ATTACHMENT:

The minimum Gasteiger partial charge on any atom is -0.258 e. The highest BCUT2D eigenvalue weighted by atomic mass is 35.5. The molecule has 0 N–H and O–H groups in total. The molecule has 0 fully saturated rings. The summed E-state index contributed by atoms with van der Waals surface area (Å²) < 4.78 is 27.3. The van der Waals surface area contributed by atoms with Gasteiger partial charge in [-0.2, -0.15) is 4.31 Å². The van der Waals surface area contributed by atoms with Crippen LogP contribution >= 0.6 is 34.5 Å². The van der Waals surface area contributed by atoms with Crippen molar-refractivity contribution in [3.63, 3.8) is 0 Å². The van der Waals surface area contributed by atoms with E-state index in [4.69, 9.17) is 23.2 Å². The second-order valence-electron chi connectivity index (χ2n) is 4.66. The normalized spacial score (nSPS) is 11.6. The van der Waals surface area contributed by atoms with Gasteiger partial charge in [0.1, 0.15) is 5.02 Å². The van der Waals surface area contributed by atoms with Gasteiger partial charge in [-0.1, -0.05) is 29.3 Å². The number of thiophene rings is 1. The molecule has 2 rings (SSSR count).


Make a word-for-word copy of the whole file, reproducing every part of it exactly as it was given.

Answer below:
The minimum Gasteiger partial charge on any atom is -0.258 e. The highest BCUT2D eigenvalue weighted by atomic mass is 35.5. The molecule has 0 N–H and O–H groups in total. The molecule has 0 fully saturated rings. The summed E-state index contributed by atoms with van der Waals surface area (Å²) < 4.78 is 27.3. The van der Waals surface area contributed by atoms with Gasteiger partial charge in [-0.2, -0.15) is 4.31 Å². The van der Waals surface area contributed by atoms with Crippen LogP contribution >= 0.6 is 34.5 Å². The van der Waals surface area contributed by atoms with Crippen molar-refractivity contribution in [3.63, 3.8) is 0 Å². The van der Waals surface area contributed by atoms with E-state index in [4.69, 9.17) is 23.2 Å². The second-order valence-electron chi connectivity index (χ2n) is 4.66. The normalized spacial score (nSPS) is 11.6. The van der Waals surface area contributed by atoms with Gasteiger partial charge in [0.1, 0.15) is 5.02 Å². The van der Waals surface area contributed by atoms with Gasteiger partial charge in [-0.1, -0.05) is 29.3 Å². The number of thiophene rings is 1. The molecule has 2 rings (SSSR count).